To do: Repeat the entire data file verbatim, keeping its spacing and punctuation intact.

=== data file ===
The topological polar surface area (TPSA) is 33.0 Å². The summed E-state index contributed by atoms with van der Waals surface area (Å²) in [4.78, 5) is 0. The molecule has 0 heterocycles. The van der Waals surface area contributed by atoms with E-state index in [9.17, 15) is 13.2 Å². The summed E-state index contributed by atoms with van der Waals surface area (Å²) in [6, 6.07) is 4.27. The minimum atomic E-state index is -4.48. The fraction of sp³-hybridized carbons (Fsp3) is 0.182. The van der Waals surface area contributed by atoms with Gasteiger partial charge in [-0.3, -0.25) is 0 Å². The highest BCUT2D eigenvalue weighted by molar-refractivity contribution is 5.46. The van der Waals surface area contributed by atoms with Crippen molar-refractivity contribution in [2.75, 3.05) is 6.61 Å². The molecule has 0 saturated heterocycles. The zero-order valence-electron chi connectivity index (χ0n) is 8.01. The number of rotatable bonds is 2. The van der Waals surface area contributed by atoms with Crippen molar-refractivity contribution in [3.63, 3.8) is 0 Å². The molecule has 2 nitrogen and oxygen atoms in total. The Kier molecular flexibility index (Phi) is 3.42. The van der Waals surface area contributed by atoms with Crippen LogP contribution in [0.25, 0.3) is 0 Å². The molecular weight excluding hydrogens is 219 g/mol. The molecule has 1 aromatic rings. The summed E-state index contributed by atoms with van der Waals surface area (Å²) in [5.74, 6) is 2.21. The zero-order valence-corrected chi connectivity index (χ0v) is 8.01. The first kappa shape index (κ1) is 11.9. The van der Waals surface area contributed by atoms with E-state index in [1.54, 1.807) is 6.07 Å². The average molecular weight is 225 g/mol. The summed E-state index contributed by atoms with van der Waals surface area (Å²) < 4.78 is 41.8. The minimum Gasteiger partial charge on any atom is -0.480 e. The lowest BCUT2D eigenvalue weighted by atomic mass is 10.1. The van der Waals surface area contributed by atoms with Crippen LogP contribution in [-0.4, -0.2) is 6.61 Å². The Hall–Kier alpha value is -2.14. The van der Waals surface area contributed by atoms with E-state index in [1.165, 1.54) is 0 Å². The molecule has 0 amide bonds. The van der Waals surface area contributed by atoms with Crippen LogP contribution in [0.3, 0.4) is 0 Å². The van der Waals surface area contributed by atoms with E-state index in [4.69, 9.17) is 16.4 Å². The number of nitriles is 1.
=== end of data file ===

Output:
The topological polar surface area (TPSA) is 33.0 Å². The summed E-state index contributed by atoms with van der Waals surface area (Å²) in [4.78, 5) is 0. The molecule has 0 heterocycles. The van der Waals surface area contributed by atoms with E-state index in [9.17, 15) is 13.2 Å². The summed E-state index contributed by atoms with van der Waals surface area (Å²) in [6, 6.07) is 4.27. The minimum atomic E-state index is -4.48. The fraction of sp³-hybridized carbons (Fsp3) is 0.182. The van der Waals surface area contributed by atoms with Gasteiger partial charge in [-0.3, -0.25) is 0 Å². The highest BCUT2D eigenvalue weighted by molar-refractivity contribution is 5.46. The van der Waals surface area contributed by atoms with Crippen molar-refractivity contribution in [2.75, 3.05) is 6.61 Å². The molecule has 0 saturated heterocycles. The zero-order valence-electron chi connectivity index (χ0n) is 8.01. The number of rotatable bonds is 2. The van der Waals surface area contributed by atoms with Crippen molar-refractivity contribution in [3.63, 3.8) is 0 Å². The molecule has 2 nitrogen and oxygen atoms in total. The Kier molecular flexibility index (Phi) is 3.42. The van der Waals surface area contributed by atoms with Crippen LogP contribution in [0.25, 0.3) is 0 Å². The molecular weight excluding hydrogens is 219 g/mol. The molecule has 1 aromatic rings. The summed E-state index contributed by atoms with van der Waals surface area (Å²) in [5.74, 6) is 2.21. The zero-order valence-corrected chi connectivity index (χ0v) is 8.01. The first kappa shape index (κ1) is 11.9. The van der Waals surface area contributed by atoms with E-state index in [1.54, 1.807) is 6.07 Å². The average molecular weight is 225 g/mol. The summed E-state index contributed by atoms with van der Waals surface area (Å²) < 4.78 is 41.8. The minimum Gasteiger partial charge on any atom is -0.480 e. The lowest BCUT2D eigenvalue weighted by atomic mass is 10.1. The van der Waals surface area contributed by atoms with Crippen LogP contribution in [-0.4, -0.2) is 6.61 Å². The Hall–Kier alpha value is -2.14. The van der Waals surface area contributed by atoms with E-state index in [1.165, 1.54) is 0 Å². The molecule has 0 amide bonds. The van der Waals surface area contributed by atoms with Crippen LogP contribution in [0.3, 0.4) is 0 Å². The van der Waals surface area contributed by atoms with E-state index in [4.69, 9.17) is 16.4 Å². The number of nitriles is 1.